Malaysian Prime Minister Mahathir Mohamad has begun to form the country’s new cabinet, following the historic defeat of Prime Minister Najib Razak’s United Malays National Organisation (UMNO)-dominated Barisan Nasional coalition government (BN) in the May 9 election.
The 92-year-old Mahathir leads the Pakatan Harapan (PH) four-party coalition. The PH received 47.92 percent of the popular vote, winning a clear majority in the 222-member lower house of the parliament. This compares with 33.8 percent for the BN and 16.99 percent for the Islamist Parti Islam se-Malaysia (PAS).
UMNO’s electoral defeat was the outcome of immense discontent over social inequality, entrenched ruling nepotism and corruption, and the suppression of the democratic aspirations of the mass of the population.
Six-decade-old mechanisms to maintain virtual one-party rule in Malaysia failed to deliver victory to UMNO and its coalition, for the first time since the country gained independence in 1957. These included the use of race and religion to divide the electorate, the flagrant channelling of state funds to business cronies, tight control of the media, political control of the courts and massive gerrymandering.
The PH coalition, however, is far from a homogeneous political grouping. It consists of Mahathir’s United Malaysian Indigenous Party (PPBM), which has 13 seats; Anwar Ibrahim’s People’s Justice Party (PKR), with 47; the ethnic Chinese-based Democratic Action Party (DAP) with 42; and Amanah, a breakaway from the Islamist PAS, with 11 seats.
The PH is a disparate collection of ruling-class elements whose interests clashed with UMNO’s predatory rule. The only unifying position they have is the fear that Najib’s brazen corruption, expressed most clearly in the billions of dollars looted from the state-owned investment fund 1MDB, was fuelling the underlying social discontent and threatening the ruling class as whole.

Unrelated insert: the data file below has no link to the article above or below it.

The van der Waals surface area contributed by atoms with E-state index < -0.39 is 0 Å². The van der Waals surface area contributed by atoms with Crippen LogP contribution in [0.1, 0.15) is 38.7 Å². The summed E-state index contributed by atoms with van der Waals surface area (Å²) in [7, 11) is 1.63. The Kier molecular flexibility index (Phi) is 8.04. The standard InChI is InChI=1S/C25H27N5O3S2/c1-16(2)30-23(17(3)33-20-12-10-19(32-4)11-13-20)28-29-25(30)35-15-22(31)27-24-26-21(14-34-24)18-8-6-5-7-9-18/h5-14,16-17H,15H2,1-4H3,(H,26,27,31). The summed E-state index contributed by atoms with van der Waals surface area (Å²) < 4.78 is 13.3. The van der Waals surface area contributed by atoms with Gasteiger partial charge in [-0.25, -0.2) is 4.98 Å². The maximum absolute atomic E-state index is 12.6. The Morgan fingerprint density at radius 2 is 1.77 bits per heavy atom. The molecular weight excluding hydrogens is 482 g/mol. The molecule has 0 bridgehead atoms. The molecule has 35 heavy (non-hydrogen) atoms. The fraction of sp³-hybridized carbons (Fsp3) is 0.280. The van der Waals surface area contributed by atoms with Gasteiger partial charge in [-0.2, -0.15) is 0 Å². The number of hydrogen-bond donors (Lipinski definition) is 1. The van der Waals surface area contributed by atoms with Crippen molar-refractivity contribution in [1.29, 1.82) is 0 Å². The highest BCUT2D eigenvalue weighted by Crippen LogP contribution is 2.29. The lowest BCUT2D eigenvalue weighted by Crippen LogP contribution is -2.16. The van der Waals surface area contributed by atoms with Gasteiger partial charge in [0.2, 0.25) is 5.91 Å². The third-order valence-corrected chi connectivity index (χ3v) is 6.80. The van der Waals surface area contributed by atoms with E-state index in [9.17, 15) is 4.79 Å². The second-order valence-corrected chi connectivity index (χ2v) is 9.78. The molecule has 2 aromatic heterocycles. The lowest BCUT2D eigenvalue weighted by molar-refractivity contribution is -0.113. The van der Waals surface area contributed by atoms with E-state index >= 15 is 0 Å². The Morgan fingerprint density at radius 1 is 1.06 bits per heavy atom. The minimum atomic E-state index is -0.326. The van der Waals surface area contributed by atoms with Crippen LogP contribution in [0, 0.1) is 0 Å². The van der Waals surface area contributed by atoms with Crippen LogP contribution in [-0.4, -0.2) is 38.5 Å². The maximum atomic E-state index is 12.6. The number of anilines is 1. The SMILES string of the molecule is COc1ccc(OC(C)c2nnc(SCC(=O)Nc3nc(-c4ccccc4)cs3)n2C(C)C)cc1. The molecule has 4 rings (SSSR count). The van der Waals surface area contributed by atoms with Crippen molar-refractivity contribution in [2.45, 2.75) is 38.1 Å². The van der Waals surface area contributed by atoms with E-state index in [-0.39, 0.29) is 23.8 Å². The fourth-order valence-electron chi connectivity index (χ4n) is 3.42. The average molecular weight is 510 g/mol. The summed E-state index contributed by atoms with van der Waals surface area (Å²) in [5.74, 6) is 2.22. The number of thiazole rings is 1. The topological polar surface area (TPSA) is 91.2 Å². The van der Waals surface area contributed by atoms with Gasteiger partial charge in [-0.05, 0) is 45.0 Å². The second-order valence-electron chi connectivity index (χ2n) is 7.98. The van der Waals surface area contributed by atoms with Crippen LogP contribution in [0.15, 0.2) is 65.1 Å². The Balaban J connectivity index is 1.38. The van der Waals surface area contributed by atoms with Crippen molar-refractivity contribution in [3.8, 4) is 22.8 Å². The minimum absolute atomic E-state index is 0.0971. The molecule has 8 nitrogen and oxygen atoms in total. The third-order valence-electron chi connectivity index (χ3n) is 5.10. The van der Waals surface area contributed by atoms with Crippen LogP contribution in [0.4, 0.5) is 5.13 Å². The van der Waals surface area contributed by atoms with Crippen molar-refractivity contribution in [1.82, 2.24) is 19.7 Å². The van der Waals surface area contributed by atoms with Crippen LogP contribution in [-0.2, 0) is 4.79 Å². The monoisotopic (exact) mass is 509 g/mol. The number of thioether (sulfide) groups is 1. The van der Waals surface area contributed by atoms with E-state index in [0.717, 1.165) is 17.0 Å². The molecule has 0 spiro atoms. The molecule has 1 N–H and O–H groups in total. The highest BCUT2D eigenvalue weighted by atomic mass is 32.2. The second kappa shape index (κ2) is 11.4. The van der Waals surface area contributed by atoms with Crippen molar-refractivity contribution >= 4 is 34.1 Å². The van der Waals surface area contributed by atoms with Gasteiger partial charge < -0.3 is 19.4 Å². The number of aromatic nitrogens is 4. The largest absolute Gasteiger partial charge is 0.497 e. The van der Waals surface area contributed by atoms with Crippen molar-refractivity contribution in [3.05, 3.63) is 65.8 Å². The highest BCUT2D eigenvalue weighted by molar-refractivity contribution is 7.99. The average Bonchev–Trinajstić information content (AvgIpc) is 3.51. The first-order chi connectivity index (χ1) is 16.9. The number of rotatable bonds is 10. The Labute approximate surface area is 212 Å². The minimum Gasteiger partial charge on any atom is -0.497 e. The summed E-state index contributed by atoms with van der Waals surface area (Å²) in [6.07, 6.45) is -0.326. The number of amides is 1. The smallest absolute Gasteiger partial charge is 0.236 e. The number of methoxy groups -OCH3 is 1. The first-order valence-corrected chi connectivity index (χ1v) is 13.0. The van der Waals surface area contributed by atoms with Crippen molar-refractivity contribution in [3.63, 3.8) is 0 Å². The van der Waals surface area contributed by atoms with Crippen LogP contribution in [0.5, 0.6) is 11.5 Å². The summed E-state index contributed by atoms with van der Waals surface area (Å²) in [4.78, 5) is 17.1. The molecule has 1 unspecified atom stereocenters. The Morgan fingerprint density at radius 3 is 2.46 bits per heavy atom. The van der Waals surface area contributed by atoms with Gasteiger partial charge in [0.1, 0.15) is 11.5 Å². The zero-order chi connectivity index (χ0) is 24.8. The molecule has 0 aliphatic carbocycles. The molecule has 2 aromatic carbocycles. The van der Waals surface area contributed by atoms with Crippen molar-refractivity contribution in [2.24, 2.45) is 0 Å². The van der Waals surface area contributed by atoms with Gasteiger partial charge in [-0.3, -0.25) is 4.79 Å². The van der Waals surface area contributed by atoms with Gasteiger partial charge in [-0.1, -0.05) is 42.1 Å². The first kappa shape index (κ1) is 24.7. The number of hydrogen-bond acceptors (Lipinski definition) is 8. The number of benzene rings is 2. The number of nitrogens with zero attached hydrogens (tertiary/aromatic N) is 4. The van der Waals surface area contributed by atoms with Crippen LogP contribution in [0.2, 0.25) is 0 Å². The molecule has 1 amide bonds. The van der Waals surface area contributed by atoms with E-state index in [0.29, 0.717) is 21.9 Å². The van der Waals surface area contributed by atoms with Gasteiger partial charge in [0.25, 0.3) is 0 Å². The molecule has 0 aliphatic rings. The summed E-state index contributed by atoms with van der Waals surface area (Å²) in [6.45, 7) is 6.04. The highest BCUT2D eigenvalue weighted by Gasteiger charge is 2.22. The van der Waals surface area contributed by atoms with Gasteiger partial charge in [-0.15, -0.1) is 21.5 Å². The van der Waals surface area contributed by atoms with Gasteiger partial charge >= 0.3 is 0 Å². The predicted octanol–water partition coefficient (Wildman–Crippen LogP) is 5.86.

Mahathir was the BN prime minister and UMNO leader from 1981 to 2003. Anwar Ibrahim was his deputy prime minister until they fell out over the economic response to the 1997–1998 Asian financial crisis. At the time, to silence Anwar’s opposition to his policies, Mahathir presided over the frame-up of his deputy on fabricated sodomy charges.
Anwar was arrested in September 1998 and sentenced in 2001 to nine years’ imprisonment. He was not released from solidarity confinement until 2004. New charges were laid against him in 2008 under Najib’s government, which ultimately resulted in his re-imprisonment in 2015.
The ruling coalition is wracked with conflicts over major domestic and international issues. On May 10, Mahathir was supposed to announce 10 of the up to 25 ministers to join himself and Wan Azizah, the PKR leader and deputy prime minister, in the cabinet.
Mahathir was able to name only three: Muhyiddin Yassin (PPBM) as home affairs minister; Lim Guan Eng (DAP) as finance minister; and Mohamad Sabu (Amanah) as defence minister.
On May 13, Mahathir declared that while “deliberation” would take place inside PH, he could appoint the cabinet at his discretion. More than a week later, only 13 ministers from the four parties had been sworn in. Among the positions still not filled was that of foreign minister.
Mahathir quickly established a 12-member “Council of Elders,” stacked with some close political and business associates, operating independently of the parliament. It is drawing up the government’s plans to implement various populist measures that PH pledged to carry out in its first 100 days in office. These include the abolition of the unpopular goods and services tax, an increase in the minimum wage, with an automatic review every two years, and the prosecution of Najib and others over the 1MDB scandal.